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8 Differences Between You And Someone Who Is Successful

8 Differences Between You And Someone Who Is Successful

Success is such a lucrative term. Everyone dreams of it. Many have achieved it, while many more never do. What is success?

True success is not an actual “…termination of attempts…”, nor does it necessarily involve a monetary outcome. Far more success , like stated on UrbanDictionary.com, “...it simply means to follow through…success is a journey not a destination.” My definition of success is the sum of an infinite amount of tasks and failures performed while moving towards a specific direction in life. Success is a never-ending process. If you get to point B and stop, you never see what lies ahead at point C, D, and E.

Truly successful people maintain certain habits that keep them on a productive path. They never stop at any point along the way. Their goals evolve and grow. Just as mankind has evolved and adapted, your personal definition of success (or goal) should too. Successful people never strive for perfection, they strive to grow their knowledge and continue to improve their skills.

In order to be a success, one must change their habits. What are the differences between you right now and people who maintain success? Here are 8 differences between you and them:

1. Successful people never stop learning.

Think about how much technology has changed and evolved over the years. Your knowledge of a particular subject may be complete and up-to-date today, but tomorrow someone else may have discovered a new way to do it, a better way to do it, or something no one knew about it. To maintain success in a certain area, you have to continually research, study, learn, and experiment on that particular subject. Successful people have a hunger for learning and obtaining knowledge.

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Many unsuccessful people equate learning with school – which is incorrect. Learning can be obtained from life experiences, researching on your own, shadowing a mentor, on-the-job training, running experiments, relationships, reading, and so on. Try to learn something new everyday.

2. Successful people set specific life goals

Successful individuals set out on predetermined paths. They know what they want to gain, where they intend on going, and they have their course drawn out. They have set short-term and long-term goals for themselves. Successful people write down their goals, and organize their journey by making to-do lists. Everyday they wake up with a purpose. No time is wasted. Nothing can distract them. Successful people pre-plan their days and will get everything they set out to do done.

Others tend to be more laid back and procrastinate. If you want to be successful, you cannot have a nonchalant attitude. Usually when you have defined your goals, and you are passionate about it, it’s easy to get things done. The reason is that your goal is something you truly desire, and you know the everyday tasks you choose to complete will take you closer to achieving it. Make you goal something you absolutely have to do to ensure a happy life, and the hard work will not be so hard.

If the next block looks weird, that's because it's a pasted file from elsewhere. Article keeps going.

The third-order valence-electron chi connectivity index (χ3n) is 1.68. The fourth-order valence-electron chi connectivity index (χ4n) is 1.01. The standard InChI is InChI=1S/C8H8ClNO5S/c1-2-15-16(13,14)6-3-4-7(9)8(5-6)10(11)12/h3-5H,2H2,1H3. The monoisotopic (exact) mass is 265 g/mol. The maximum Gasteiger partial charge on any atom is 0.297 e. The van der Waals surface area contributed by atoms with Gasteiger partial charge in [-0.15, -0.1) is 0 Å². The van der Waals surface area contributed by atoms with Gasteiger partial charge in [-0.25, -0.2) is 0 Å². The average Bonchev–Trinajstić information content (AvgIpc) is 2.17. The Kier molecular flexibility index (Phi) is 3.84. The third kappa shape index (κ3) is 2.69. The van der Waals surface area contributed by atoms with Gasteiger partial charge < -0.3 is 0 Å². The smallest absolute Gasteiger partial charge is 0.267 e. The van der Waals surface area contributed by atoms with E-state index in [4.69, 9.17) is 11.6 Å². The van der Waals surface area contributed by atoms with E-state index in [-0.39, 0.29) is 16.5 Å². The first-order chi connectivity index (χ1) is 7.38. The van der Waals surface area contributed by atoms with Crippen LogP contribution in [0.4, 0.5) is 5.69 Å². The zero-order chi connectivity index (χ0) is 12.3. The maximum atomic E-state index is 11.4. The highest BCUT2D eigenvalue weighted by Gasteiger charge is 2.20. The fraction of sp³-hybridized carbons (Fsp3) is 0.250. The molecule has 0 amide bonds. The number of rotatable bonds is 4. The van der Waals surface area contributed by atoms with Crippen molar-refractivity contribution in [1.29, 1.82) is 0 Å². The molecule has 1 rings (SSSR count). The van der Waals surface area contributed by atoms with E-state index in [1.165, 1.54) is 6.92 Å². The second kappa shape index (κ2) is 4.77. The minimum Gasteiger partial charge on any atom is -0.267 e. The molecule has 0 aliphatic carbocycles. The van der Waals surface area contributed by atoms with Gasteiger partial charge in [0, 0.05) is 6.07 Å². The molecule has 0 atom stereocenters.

3. Successful people embrace difficulties

Failures, problems, obstacles- whatever synonym you call them, successful people face difficulties head on. Those who are successful, are considered problem solvers. They enjoy finding solutions for life’s challenges. Think about famous people who you consider “go-to” people in different fields. Ask yourself, “Who would I want advice from?”

Here’s a few from my list:

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  • Psychology – Dr. Phil
  • Business – Richard Branson
  • Technology – Steve Jobs
  • Branding/Celebrity – Oprah Whinfrey
  • Cooking – Rachael Ray
  • Comedy – Steve Harvey
  • Crafting – Martha Stewart

These celebrities may not be first on your list, but you have definitely heard of them and know exactly why they are famous. They are considered experts in their particular realms. These people continually provide solutions for everyday challenges and lead by example.

Let’s not get these highly successful celebrities confused with what success looks like. You do not need to make it to their level to be considered successful. All I am saying is follow their example. If you work as hard as they have, push past the challenges in your life as they have, and never quit, you too will successfully conquer your dreams and be known on some level in your field, as a problem solver.

4. Successful people remain humble

People who are highly successful do not take their success for granted. They know it was not luck that brought them to success. These people never forget where they began and the hard work they undertook to achieve it. Yes, you may see successful people self promoting, but that is all part of the marketing game. Confidence envelops success, not imperiousness.

Others tend to boast and brag about their accomplishments. I am not referring to the level of triumph as the people I listed above. Those who are not successful tend to gasconade about simple everyday, expected, feats. You do not gain respect from anyone with conceit. If the desired result of your effort happens, make sure you exude assurance with your work, but not by gloating afterwards. Conceit shows dubious tendencies, while confidence shows unwavering expertism.

5. Successful people support others